An alternative to Mediacom’s (or any ISP’s) DNS servers and why you care

Lost Packet
Since I live in a college town, when the students come back from their various breaks my load times for websites and the like tend to become expletive-inducingly slow. My first thought was that since there are so many people in my neighborhood that there was just not enough bandwidth to supply to everyone. However a bit of testing revealed that as long as my connection was persistent then bandwidth never really dropped below 4-5Mb/s –plenty fast enough for loading a simple website. Naturally this got me pondering why my connection speeds were so slow.

It didn’t take long to pinpoint the issue: Mediacom‘s DNS servers seem to drop up to 50-75% of my packet requests, at least in the limited testing that I did. Since nearly everything we do on the internet involves DNS requests you would think that an ISP would have efficient DNS servers in place but no, not Mediacom. Mediacom’s DNS servers must be running on Tandy 1000‘s. Never fear though, there is a solution!

DNS, if I haven’t lost you already, is a service that takes anything you type into your browser (e.g. http://www.google.com) and gets its IP address, which your computer can then use for communication. The DNS server is like a phonebook for websites on the internet. This is a very simple introduction, you can learn more about what a DNS server is and does here. Extending this analogy to Mediacom, they have just a handful of phone books and they distribute them first come first served. Just like when you need a phone number from the phone book before you can place a call, you also need information from the DNS server before you can visit a website. This is why having a reliable DNS server is critical when using the internet.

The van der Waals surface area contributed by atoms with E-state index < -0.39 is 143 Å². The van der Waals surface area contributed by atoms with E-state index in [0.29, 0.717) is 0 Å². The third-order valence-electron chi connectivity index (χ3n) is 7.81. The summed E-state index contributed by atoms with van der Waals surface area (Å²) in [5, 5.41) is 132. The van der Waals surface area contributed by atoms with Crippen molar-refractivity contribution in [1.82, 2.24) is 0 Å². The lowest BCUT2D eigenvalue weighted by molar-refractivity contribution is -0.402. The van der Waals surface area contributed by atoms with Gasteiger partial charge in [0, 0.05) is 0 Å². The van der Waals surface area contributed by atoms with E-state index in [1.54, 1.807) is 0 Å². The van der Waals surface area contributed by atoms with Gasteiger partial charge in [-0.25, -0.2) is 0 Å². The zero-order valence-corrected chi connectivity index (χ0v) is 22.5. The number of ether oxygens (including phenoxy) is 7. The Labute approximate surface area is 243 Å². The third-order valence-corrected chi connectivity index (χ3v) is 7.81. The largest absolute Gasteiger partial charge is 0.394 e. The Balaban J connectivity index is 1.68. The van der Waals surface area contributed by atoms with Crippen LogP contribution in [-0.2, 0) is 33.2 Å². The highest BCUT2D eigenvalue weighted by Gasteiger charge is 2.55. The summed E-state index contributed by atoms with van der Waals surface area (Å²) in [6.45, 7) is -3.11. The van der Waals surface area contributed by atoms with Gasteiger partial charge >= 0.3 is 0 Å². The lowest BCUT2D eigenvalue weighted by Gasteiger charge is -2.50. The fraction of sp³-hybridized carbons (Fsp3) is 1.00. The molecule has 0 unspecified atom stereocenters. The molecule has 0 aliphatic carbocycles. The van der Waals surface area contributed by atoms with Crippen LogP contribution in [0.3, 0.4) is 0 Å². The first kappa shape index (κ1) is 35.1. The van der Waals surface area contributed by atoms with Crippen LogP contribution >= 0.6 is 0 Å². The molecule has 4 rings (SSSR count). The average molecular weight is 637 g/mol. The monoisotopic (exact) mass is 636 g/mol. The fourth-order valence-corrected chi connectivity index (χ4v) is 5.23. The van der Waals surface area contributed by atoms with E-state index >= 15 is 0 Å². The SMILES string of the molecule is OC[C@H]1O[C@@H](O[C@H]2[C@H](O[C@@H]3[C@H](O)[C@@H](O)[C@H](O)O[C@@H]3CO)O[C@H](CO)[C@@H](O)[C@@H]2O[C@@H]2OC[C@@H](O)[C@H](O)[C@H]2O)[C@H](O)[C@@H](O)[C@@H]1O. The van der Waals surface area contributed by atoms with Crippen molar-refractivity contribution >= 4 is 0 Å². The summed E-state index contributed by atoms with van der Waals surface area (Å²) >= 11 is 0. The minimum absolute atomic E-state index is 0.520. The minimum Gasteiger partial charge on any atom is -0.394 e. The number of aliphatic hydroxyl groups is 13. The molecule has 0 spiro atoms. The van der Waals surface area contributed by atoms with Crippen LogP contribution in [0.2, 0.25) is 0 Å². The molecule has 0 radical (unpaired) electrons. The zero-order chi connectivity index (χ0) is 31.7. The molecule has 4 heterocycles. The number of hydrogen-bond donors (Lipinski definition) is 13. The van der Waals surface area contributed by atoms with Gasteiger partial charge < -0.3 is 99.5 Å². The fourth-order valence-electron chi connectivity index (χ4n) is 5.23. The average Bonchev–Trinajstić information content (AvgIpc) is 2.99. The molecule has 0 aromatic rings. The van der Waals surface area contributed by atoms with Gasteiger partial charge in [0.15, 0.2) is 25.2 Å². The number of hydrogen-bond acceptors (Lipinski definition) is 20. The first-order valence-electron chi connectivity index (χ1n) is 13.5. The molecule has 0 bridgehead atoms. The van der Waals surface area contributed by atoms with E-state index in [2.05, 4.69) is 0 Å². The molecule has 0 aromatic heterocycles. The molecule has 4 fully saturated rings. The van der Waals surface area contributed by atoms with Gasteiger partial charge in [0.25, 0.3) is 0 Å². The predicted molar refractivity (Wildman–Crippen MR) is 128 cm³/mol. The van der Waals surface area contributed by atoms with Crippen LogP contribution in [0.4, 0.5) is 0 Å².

You could always run your own DNS server, but not everyone is capable or willing to do so. Luckily there are many public DNS servers available which you can use as alternatives to your ISP’s. A simple query on your search engine of choice for “Public DNS Servers” will return a list of free and open-to-the-public DNS servers for use, most of which are often better than the servers your ISP provides. I am using Google’s public DNS servers and doing so has significantly increased my browsing speeds.

If you feel interested in giving it a try Google has great documentation on how to configure your DNS servers here. You can substitute another server instead of Google’s if you so choose I just feel that their documentation is excellent. If you don’t have much experience with any of this I recommend following Google’s instructions and using their servers. Their instructions are straightforward and their servers are solid and very quick. Google even has phone support if you need help in setting it up.

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